Melbourne Documentary Film Festival - The Road to Webequie

A mining company has promised to create opportunities for the remote Webequie First Nation. Through the eyes of three youths facing an uncertain future, this observational yet expansive documentary shows the struggles — and hopes — of a community confronting challenges that many Canadians will never experience.

Interview with filmmaker Ryan Noth


Congratulations! Why did you make your film?

Kersh Thevasandurum, our co-producer, visited Webequie as part of health outreach for Queen’s University. A recent immigrant from Sri Lanka, Kersh was surprised at what he found ‘in his backyard’ in this country of Canada, and set out to find people to help me make a film about the community. His connection in the community was Bob Wabasse, a cultural co-ordinator who really brings the whole community together.

Bob was super supportive and the local council helped get us up there. No one ever presented us a mandate. As we developed the project with Kersh and Bob, we knew the mining and youth should be the focus in production. We wanted to give the film a feeling of that found in Etre et Avoir, and try to tell the narrative through the voices of the youth in the area as much as possible.

Imagine I’m a member of the audience. Why should I watch this film?

Webequie and its people and development represent a common exploitation that goes on in Canada and worldwide, where communities are given access (by road, rail, etc.) in order to access minerals. While this often brings money and infrastructure to the remote community, it also forever changes their lives. Given the lack of support from federal and provincial governments in Canada for first nations, I think it’s very important people know what is going on. As Alanis Obomsawin says, “History can be lost if no one tells the stories."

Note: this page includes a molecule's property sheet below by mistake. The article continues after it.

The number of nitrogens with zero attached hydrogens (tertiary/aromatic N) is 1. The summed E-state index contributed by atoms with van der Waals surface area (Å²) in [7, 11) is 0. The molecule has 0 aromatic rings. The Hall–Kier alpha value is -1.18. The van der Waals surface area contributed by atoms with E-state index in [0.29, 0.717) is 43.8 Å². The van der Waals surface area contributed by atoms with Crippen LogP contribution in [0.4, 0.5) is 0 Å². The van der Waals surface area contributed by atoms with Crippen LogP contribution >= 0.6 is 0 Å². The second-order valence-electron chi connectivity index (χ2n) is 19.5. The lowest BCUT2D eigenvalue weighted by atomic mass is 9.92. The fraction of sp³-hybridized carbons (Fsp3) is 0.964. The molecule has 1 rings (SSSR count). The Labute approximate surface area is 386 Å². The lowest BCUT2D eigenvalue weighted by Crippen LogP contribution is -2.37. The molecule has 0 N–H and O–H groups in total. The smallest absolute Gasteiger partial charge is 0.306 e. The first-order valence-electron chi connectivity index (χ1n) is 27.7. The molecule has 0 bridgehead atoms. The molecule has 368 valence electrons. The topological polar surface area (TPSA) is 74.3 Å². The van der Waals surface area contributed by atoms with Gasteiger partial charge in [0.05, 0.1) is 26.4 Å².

The Road to Webequie

The Road to Webequie

How do personal and universal themes work in your film?

We decided to focus on youth because we were tired of hearing interviews with traditional subjects like counselors or academics, and really wanted to see if the youth could express feelings about the condition they are in, both personally and as a community, that related more universally because of their unique understanding of it. I think their day to day worries are both extraordinary - about their friends committing suicide; staying off drugs; missing their dad - and inspiring - catching fish/duck; going to college; helping their parents raise their brothers and sisters.

How have the script and film evolved over the course of their development?

Our treatment was actually fairly close to what the film ended up being. While we only met (through email and Facebook) a few people before we arrived, everyone was super welcoming, particularly through the school and its classes and programs. We managed to find a good range of kids, in age and background, and while we filmed much more than fit in the 15-20min running time we were allotted (it was a short film broadcast commission), the current film felt like the best cinematic representation we could hope for of our experiences there. We only shot for two five-night visits, one in February, and one in May.

What type of feedback have you received so far?